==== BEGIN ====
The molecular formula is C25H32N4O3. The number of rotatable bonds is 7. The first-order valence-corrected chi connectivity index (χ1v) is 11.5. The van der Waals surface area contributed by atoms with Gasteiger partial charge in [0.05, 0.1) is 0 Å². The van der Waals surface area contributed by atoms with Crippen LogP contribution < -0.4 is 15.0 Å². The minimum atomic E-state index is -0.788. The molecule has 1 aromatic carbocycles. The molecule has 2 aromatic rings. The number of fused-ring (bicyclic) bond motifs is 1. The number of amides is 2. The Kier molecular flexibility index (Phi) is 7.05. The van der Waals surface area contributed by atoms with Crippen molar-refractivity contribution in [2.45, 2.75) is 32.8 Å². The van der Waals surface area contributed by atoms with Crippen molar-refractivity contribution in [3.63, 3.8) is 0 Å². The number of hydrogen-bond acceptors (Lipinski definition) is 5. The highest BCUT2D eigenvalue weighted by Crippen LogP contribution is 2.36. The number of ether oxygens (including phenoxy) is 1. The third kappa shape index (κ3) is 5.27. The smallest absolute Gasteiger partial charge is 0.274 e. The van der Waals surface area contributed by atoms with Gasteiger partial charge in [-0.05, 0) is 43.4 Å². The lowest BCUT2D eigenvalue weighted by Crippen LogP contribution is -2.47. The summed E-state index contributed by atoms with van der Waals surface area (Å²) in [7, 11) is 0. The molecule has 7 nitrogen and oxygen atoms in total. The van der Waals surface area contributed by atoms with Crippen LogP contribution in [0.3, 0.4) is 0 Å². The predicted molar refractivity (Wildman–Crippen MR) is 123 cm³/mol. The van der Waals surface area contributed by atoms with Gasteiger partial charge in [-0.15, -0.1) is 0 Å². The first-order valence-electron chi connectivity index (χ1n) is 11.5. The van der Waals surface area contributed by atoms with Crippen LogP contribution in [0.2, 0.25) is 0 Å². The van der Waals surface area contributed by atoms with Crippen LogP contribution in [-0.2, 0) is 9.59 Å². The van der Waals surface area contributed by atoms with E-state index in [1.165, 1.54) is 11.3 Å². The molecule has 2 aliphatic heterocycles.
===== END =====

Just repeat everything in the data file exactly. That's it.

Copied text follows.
The molecular formula is C25H32N4O3. The number of rotatable bonds is 7. The first-order valence-corrected chi connectivity index (χ1v) is 11.5. The van der Waals surface area contributed by atoms with Gasteiger partial charge in [0.05, 0.1) is 0 Å². The van der Waals surface area contributed by atoms with Crippen LogP contribution < -0.4 is 15.0 Å². The minimum atomic E-state index is -0.788. The molecule has 1 aromatic carbocycles. The molecule has 2 aromatic rings. The number of fused-ring (bicyclic) bond motifs is 1. The number of amides is 2. The Kier molecular flexibility index (Phi) is 7.05. The van der Waals surface area contributed by atoms with Crippen molar-refractivity contribution in [2.45, 2.75) is 32.8 Å². The van der Waals surface area contributed by atoms with Crippen molar-refractivity contribution in [3.63, 3.8) is 0 Å². The number of hydrogen-bond acceptors (Lipinski definition) is 5. The highest BCUT2D eigenvalue weighted by Crippen LogP contribution is 2.36. The number of ether oxygens (including phenoxy) is 1. The third kappa shape index (κ3) is 5.27. The smallest absolute Gasteiger partial charge is 0.274 e. The van der Waals surface area contributed by atoms with Gasteiger partial charge in [-0.05, 0) is 43.4 Å². The lowest BCUT2D eigenvalue weighted by Crippen LogP contribution is -2.47. The summed E-state index contributed by atoms with van der Waals surface area (Å²) in [7, 11) is 0. The molecule has 7 nitrogen and oxygen atoms in total. The van der Waals surface area contributed by atoms with Crippen LogP contribution in [0.3, 0.4) is 0 Å². The predicted molar refractivity (Wildman–Crippen MR) is 123 cm³/mol. The van der Waals surface area contributed by atoms with Gasteiger partial charge in [-0.15, -0.1) is 0 Å². The first-order valence-electron chi connectivity index (χ1n) is 11.5. The van der Waals surface area contributed by atoms with Crippen LogP contribution in [0.2, 0.25) is 0 Å². The van der Waals surface area contributed by atoms with Crippen LogP contribution in [-0.2, 0) is 9.59 Å². The van der Waals surface area contributed by atoms with E-state index in [1.165, 1.54) is 11.3 Å². The molecule has 2 aliphatic heterocycles.